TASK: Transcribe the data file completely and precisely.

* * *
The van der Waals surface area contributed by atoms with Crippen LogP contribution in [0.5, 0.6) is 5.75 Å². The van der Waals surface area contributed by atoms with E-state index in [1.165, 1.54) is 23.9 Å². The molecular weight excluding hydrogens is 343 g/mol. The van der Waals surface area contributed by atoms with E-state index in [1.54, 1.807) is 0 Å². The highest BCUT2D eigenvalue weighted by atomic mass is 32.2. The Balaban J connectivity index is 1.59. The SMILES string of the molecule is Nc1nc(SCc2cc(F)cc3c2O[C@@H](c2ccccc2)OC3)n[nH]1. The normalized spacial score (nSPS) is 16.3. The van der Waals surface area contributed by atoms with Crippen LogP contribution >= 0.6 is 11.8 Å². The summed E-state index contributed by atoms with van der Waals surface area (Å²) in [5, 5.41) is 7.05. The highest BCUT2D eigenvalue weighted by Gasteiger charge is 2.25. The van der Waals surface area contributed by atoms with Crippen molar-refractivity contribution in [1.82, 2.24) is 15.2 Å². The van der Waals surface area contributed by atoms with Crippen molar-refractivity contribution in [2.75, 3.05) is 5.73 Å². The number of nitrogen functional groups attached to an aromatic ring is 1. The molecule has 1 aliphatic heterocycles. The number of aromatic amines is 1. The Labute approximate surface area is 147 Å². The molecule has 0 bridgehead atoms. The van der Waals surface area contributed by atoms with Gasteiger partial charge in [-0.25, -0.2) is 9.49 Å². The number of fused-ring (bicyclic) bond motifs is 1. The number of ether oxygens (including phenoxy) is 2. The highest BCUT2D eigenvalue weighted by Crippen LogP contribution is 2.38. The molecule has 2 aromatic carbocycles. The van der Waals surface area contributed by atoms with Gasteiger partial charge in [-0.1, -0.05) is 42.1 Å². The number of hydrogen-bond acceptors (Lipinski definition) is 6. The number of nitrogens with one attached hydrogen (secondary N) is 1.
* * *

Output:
The van der Waals surface area contributed by atoms with Crippen LogP contribution in [0.5, 0.6) is 5.75 Å². The van der Waals surface area contributed by atoms with E-state index in [1.165, 1.54) is 23.9 Å². The molecular weight excluding hydrogens is 343 g/mol. The van der Waals surface area contributed by atoms with E-state index in [1.54, 1.807) is 0 Å². The highest BCUT2D eigenvalue weighted by atomic mass is 32.2. The Balaban J connectivity index is 1.59. The SMILES string of the molecule is Nc1nc(SCc2cc(F)cc3c2O[C@@H](c2ccccc2)OC3)n[nH]1. The normalized spacial score (nSPS) is 16.3. The van der Waals surface area contributed by atoms with Crippen LogP contribution >= 0.6 is 11.8 Å². The summed E-state index contributed by atoms with van der Waals surface area (Å²) in [5, 5.41) is 7.05. The highest BCUT2D eigenvalue weighted by Gasteiger charge is 2.25. The van der Waals surface area contributed by atoms with Crippen molar-refractivity contribution in [1.82, 2.24) is 15.2 Å². The van der Waals surface area contributed by atoms with Crippen molar-refractivity contribution in [2.75, 3.05) is 5.73 Å². The number of nitrogen functional groups attached to an aromatic ring is 1. The molecule has 1 aliphatic heterocycles. The number of aromatic amines is 1. The Labute approximate surface area is 147 Å². The molecule has 0 bridgehead atoms. The van der Waals surface area contributed by atoms with Gasteiger partial charge in [-0.25, -0.2) is 9.49 Å². The number of fused-ring (bicyclic) bond motifs is 1. The number of ether oxygens (including phenoxy) is 2. The highest BCUT2D eigenvalue weighted by Crippen LogP contribution is 2.38. The molecule has 2 aromatic carbocycles. The van der Waals surface area contributed by atoms with Gasteiger partial charge in [-0.1, -0.05) is 42.1 Å². The number of hydrogen-bond acceptors (Lipinski definition) is 6. The number of nitrogens with one attached hydrogen (secondary N) is 1.